I researched the Internet to get the latest information on triptan holidays and rebound migraines. I was shocked to discover that the first link was to an article I wrote about my 2005 15-day triptan holiday. The second and third links were to migraine forums where other migrainers shared their advice and experiences in response to my questions about triptan holidays.
Realizing my experience may help others I became even more determined to complete the 30-day triptan holiday. I wanted to know which migraines are real versus the rebounds, if triptan holidays really work and why there are no warnings about taking more than 10 triptans a month. I needed to do the research on myself not just for me but for all the migraine sufferers, their families and friends.
I chose not to take the antidepressant because the preventive meds I taken before (including this one) did not help in the past and had side effects.
When a migraine hit on day three of the triptan pill holiday I took a narcotic. Closing my eyes from the blinding light I collapsed on the couch. The throbbing pain in my temple moved with waves of nausea. Negative pictures of my life loomed large.
I clung to Eckhart Tolle’s teaching in “A New Earth. “Surrender to pain it’s not who I am. I’m consciousness.”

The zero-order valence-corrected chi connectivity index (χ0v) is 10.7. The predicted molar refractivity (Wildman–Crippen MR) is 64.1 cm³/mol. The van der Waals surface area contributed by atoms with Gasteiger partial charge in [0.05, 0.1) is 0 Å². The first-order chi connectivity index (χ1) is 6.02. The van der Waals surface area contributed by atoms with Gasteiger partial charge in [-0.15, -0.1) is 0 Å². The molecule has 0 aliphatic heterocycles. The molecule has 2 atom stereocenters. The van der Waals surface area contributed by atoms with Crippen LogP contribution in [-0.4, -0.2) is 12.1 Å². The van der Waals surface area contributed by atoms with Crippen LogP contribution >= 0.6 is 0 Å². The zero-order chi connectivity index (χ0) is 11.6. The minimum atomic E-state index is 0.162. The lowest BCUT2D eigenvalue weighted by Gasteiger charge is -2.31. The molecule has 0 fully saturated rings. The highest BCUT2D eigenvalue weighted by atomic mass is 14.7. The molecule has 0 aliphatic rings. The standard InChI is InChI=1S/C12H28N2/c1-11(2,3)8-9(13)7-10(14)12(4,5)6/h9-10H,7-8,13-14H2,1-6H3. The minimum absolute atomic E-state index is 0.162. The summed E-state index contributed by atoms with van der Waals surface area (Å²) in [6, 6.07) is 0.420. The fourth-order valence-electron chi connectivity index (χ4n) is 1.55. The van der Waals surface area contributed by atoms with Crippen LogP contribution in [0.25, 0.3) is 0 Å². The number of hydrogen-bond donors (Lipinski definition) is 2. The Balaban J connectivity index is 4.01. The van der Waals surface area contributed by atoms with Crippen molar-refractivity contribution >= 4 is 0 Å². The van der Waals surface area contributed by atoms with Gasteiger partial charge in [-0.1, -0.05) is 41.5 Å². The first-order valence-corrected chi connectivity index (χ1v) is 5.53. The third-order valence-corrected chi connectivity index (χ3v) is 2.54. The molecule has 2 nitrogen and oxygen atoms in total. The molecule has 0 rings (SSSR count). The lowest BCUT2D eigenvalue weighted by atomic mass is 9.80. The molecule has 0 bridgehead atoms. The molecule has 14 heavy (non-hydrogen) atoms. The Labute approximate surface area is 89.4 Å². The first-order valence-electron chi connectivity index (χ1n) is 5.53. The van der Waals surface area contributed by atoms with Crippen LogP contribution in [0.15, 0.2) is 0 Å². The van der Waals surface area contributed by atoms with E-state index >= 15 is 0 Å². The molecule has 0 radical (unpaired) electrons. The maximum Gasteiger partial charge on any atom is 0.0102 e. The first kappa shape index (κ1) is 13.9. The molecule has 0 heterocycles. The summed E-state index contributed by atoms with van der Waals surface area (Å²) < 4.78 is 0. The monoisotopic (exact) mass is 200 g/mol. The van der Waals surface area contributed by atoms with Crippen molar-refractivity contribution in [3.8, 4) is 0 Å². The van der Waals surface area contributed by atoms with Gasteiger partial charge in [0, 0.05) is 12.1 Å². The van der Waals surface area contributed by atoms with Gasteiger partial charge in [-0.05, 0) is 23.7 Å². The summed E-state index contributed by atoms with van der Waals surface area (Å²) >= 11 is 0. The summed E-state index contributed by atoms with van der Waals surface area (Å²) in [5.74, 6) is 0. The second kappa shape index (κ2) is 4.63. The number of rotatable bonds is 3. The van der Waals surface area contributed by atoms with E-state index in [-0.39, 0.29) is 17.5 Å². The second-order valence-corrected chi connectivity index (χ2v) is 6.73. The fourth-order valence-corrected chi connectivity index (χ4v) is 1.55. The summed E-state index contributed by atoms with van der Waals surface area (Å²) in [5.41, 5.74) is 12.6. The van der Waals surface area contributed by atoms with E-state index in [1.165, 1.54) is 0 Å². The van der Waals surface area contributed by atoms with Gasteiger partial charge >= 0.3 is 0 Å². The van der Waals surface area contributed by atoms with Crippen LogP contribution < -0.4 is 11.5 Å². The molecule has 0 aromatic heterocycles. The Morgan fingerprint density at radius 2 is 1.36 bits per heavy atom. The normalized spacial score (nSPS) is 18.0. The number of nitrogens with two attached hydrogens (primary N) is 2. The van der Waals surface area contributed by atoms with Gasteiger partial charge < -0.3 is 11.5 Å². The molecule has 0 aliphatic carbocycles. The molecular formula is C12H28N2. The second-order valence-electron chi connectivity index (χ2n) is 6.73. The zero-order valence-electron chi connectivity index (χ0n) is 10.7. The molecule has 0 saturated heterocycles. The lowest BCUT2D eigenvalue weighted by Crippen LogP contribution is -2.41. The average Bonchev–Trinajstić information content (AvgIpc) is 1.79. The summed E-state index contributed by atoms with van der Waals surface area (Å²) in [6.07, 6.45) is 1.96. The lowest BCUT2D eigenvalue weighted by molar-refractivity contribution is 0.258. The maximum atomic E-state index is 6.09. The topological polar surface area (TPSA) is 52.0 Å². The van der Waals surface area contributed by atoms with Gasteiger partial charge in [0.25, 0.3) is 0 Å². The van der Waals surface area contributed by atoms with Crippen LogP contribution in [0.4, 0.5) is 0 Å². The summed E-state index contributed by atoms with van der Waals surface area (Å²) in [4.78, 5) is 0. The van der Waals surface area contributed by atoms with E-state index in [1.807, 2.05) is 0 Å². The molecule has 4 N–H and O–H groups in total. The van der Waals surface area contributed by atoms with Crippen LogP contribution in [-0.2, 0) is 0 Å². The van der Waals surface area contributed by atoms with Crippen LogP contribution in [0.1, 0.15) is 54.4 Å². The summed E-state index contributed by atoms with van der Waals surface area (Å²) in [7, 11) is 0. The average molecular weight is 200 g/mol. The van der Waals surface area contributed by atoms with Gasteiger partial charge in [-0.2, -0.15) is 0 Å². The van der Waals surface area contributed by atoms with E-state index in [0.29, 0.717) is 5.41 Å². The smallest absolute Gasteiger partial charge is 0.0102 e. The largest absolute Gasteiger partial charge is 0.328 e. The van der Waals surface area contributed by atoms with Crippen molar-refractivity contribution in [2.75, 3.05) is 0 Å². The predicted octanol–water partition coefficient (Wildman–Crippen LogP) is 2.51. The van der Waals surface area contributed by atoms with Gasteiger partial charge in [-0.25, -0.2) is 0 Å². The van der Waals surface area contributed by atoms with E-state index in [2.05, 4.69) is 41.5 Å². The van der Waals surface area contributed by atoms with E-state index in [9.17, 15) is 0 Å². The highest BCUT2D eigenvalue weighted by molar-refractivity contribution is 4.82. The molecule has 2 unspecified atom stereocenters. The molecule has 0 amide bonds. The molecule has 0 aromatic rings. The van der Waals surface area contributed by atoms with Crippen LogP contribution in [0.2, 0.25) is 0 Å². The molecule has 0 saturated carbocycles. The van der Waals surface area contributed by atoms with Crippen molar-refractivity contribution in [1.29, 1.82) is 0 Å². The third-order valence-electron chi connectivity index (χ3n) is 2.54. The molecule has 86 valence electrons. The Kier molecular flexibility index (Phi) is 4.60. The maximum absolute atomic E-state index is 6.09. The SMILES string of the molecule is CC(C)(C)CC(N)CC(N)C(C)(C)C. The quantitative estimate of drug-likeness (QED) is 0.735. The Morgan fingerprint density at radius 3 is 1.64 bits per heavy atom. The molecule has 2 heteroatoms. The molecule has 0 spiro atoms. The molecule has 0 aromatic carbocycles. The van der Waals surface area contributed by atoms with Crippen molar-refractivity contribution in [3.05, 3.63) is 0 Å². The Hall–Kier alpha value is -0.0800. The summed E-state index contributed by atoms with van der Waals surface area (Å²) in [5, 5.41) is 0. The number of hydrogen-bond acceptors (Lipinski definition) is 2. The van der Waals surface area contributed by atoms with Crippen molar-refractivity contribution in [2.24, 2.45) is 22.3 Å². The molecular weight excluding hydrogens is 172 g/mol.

My breathe ebbed and flowed between the stabbing throbs. As the dark clouds of pain raced across the sky of my mind I repeated Tolle‘s words, “Pain is a doorway out of my ego prison.”
A friend kindly offered to do Reiki on me between seeing her clients. Within minutes my husband had turned the car around. I could not stop throwing up. Since I’d had nothing to eat it was mostly painful dry heaves. I went back to bed and mercifully fell asleep.
The following morning I was pain free. The world looked fresh and new.
When another migraine hit on day nine I again read Tolle’s book. I wept when he talked about the pain body and how the migraine belongs to my pain body not me.
Tolle made me aware how my mother and I hold the story of being unwanted children in our pain bodies. I saw that I could replace my critical voices or even drop the story. I pictured the pain in my head as a tiny black kitten and lovingly stroked its fur. For a moment the pain subsided. I told myself “It’s okay to have a sick body.”
Replacing the negative story with a positive one is progress. But to be fully present I must learn to befriend the space behind my stories (my inner body).
My head continued to throb painfully even after taking another narcotic. Thinking of Tolle’s infinite stillness I became peaceful and fell asleep.
I woke a few hours later refreshed and pain free.
Although the first week was difficult I was stunned when I only had three migraines and took three narcotics the first month.
It's been 18 months since I did my 37-day triptan holiday. I now average eight migraines and eight triptans a month as opposed to 20. The migraines respond more rapidly to the triptans and their intensity has decreased.
I’m grateful for my neurologist’s help and Tolle teachings.
I pray for good health but even more importantly now that I’m aware that behind my pain body is the infinite peace of pure consciousness. I no longer feel like a victim.